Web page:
Florida property insurance: Citizens prepares to increase premiums – Palm Beach Post

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Florida’s insurer of last resort has surpassed 1 million policies for the first time since 2013. And, with the state of the private insurance market still in disarray, there are no signs that this growth trend is slowing down.
Citizens Property Insurance Corp. hit the milestone earlier this month, and as of Aug. 12, it stands at 1,005,000 policies. The state-backed government entity was established two decades ago by the Florida Legislature to provide coverage to property owners who cannot find insurance in the private market.
“When the market is healthy, Citizens gets smaller as private companies take advantage of good market conditions,” said Citizens spokesperson Michael Peltier. “When the market is in challenging times, we grow.”
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In Palm Beach County, the state’s third most populous county, there are more than 105,000 non-commercial Citizens policies. That’s as of ThursdayAug. 18, a nearly 60% increase from July 31 of last year, according to a Citizens spokesman.  
Industry experts continue to blame litigation and fraudulent roof claims for the crisis at hand. Five insurers have gone insolvent so far this year, pushing customers out into a depleted market or sending them to Citizens.
In good weather, with no imminent natural disaster, Citizens customers and the market as a whole “shouldn’t really notice” the number of policies it has, Peltier said.
“We’re designed to be able to handle policies, whether we have 500,000 policies or a million-and-a-half,” he said. 
But that view changes after a storm hits. If a hurricane or two hits Florida and causes property damage to the vast majority of Citizens policyholders, that could leave the insurance provider unable to pay out claims, and leave the rest of Florida residents to foot the bill, even if they don’t have a policy with Citizens.
With that many policyholders, Citizens has a risk exposure of $346 billion, but the ability to pay $13.4 billion in claims, said Mark Friedlander, spokesperson for the industry-backed Insurance Information Institute. While there are backstops in place to help pay property owners’ claims, Citizens can levy assessments onto its customers, or even extend them to other Floridians’ home, auto and renter’s insurance policies.
That happened after the state was hit by eight hurricanes during the 2004 and 2005 seasons.
Referred to as the “hurricane tax,” a 1% assessment was levied against policyholders of homeowners and auto insurance in 2007 to replenish the coffers of the Florida Hurricane Catastrophe Fund. That assessment was then raised to 1.3% four years later. The assessment ended in 2014, more than a year ahead of schedule, having raised between $350 million and $500 million each year.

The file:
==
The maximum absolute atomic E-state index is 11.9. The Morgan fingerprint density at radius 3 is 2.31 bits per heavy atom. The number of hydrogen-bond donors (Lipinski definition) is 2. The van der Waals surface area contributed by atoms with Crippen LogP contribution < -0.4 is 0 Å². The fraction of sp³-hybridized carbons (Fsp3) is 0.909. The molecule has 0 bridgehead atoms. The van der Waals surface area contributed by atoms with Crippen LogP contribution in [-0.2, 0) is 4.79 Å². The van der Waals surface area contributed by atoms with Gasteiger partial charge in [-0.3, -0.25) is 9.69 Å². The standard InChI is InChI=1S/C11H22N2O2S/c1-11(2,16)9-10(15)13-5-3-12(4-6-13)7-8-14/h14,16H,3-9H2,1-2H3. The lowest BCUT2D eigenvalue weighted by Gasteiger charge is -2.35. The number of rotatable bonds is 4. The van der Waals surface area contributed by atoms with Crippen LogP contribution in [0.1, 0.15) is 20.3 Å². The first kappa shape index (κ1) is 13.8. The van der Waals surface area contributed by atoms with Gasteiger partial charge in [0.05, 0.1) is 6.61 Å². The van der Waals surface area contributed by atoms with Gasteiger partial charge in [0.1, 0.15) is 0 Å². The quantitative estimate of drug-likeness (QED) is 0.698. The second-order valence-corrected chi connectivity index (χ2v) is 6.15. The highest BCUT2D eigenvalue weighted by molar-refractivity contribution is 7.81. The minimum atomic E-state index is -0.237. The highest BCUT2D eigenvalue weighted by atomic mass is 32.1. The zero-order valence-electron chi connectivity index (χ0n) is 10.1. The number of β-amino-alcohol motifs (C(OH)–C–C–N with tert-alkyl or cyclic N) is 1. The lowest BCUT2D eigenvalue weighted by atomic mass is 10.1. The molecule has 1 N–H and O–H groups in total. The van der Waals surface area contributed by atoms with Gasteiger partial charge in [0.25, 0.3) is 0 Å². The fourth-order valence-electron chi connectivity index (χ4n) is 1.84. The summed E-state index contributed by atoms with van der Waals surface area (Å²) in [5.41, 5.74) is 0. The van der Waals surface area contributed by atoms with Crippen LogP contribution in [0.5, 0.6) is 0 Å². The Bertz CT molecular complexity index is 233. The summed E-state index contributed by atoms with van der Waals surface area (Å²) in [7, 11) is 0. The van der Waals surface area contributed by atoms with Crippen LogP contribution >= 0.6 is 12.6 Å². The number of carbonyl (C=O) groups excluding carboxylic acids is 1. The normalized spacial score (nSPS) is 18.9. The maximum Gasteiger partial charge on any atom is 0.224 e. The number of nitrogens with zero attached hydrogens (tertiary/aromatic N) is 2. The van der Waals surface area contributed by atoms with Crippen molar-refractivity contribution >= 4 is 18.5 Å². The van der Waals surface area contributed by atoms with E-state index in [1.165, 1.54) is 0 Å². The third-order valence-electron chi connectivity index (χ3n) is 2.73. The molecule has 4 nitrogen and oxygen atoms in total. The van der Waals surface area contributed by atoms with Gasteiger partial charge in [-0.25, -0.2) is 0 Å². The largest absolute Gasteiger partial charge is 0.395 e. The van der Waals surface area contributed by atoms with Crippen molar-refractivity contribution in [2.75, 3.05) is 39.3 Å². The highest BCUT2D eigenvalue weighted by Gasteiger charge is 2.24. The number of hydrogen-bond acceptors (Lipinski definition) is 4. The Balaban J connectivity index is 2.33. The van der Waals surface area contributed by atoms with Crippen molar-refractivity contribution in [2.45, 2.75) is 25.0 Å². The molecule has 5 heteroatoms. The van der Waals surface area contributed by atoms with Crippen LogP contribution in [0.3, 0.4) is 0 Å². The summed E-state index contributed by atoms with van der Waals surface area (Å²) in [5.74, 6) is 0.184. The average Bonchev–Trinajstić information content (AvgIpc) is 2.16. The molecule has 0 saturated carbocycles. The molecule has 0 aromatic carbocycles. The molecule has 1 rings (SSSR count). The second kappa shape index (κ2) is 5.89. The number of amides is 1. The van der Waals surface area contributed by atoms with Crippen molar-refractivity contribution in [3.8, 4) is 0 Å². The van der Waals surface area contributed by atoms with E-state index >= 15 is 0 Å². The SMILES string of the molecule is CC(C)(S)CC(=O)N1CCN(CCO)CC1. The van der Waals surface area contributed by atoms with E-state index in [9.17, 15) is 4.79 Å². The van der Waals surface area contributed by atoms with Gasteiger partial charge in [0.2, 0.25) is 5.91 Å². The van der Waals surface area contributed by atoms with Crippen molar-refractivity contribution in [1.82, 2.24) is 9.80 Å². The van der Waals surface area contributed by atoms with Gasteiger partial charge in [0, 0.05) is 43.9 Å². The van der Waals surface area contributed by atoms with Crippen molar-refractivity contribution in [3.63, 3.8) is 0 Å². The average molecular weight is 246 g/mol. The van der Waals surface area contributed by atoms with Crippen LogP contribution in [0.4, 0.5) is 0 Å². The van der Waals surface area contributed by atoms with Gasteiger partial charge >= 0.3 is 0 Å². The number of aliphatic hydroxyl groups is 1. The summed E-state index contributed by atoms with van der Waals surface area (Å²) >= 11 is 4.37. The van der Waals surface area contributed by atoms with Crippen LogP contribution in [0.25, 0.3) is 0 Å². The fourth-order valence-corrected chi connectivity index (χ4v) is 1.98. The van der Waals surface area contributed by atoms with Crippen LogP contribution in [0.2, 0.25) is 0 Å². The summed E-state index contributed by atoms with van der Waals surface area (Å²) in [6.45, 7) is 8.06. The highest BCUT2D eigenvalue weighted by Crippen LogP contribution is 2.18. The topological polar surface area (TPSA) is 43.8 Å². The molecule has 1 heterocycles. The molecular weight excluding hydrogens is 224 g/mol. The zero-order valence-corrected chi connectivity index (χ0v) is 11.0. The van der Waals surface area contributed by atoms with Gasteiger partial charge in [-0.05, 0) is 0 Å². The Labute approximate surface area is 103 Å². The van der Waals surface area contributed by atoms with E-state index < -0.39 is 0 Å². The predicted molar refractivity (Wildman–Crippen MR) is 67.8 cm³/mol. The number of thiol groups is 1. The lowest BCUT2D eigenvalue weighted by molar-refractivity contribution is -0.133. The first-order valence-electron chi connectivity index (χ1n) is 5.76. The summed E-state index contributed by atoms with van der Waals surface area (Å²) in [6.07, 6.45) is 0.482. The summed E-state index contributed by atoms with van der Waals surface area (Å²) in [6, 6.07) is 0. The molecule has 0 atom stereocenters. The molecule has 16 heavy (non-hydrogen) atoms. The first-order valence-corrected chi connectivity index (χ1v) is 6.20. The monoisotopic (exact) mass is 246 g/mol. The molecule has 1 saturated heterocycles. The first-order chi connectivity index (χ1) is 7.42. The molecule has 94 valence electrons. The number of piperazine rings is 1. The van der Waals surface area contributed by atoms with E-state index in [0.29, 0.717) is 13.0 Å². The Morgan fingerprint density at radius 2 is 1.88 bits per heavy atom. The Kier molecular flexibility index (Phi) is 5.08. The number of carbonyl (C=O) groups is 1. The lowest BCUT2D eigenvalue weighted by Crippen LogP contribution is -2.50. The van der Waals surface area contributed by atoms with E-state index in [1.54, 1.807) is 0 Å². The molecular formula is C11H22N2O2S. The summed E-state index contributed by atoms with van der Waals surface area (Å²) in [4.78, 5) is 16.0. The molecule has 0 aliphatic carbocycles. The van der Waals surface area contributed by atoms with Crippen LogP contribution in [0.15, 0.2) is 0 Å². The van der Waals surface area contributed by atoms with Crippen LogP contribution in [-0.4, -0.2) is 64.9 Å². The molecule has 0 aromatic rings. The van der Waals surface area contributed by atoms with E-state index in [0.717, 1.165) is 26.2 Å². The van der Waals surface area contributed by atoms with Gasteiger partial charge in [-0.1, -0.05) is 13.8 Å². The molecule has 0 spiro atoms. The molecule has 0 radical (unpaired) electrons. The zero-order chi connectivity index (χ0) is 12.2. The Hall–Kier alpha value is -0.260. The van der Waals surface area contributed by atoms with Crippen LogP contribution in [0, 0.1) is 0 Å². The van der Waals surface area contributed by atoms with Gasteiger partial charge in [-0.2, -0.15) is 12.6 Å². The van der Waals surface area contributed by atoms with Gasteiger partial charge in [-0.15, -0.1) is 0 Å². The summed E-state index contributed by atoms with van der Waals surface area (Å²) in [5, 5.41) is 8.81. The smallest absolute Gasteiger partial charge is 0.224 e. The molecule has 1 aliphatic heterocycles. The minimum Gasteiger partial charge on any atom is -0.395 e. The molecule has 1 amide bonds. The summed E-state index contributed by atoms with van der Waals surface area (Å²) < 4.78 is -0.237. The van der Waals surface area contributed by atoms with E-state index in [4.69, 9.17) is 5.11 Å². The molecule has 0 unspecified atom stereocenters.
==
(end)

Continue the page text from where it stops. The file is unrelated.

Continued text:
“That’s a situation we would like to avoid,” Peltier said.
That period of time, between 2007 and 2013, was the last time Citizens had sustained more than 1 million policies, with the peaking hitting 1.5 million in 2012. 
But this time around, it isn’t nature causing trouble in the market.
“What we’re facing now is a man-made crisis,” Friedlander said. “That’s what makes the Florida crisis so unique.”
Peltier noted that the measures passed during the special legislative session this summer will “take some time to bear fruit.”
At the rate Citizens is growing, though, the insurance provider could hit 1.2 million policies by the end of the year and might reach a record number of policies this time next year, Friedlander added.
Insurance regulators approved rate hikes for Citizens policies at the start of summer. Citizens requested across-the-board increases to near the maximum allowed at 11%, but the most common type of insurance, known as homeowners multi-peril, will increase by 6.4%.
Rates for residential insurance will increase after Oct. 1, and commercial policies will increase Nov. 1. The increases will take effect after renewal.
For any homeowner worried their insurance company may be next on the chopping block, don’t panic, Friedlander said. Instead, he noted, make sure to keep your coverage and make sure you’re fully covered.
This probably isn’t the best time to go shopping for a new insurance provider if you don’t need to, Friedlander said. 
“It’s very difficult to move your coverage right now. It’s possible, but it’s very challenging,” he said. At the very least, have a conversation with your agent, he added.
While doing that, make sure your coverage is suitable to pay for increased costs due to inflation, he said.
“Florida remains the most volatile home insurance market in the country,” he said. “Until the market stabilizes and until private insurers say that this is a market they want to write risk in, we are going to continue to see the majority of new policies written by Citizens.”
Hannah Morse covers consumer issues for The Palm Beach Post. Drop a line at hmorse@pbpost.com, call 561-820-4833 or follow her on Twitter @mannahhorse.

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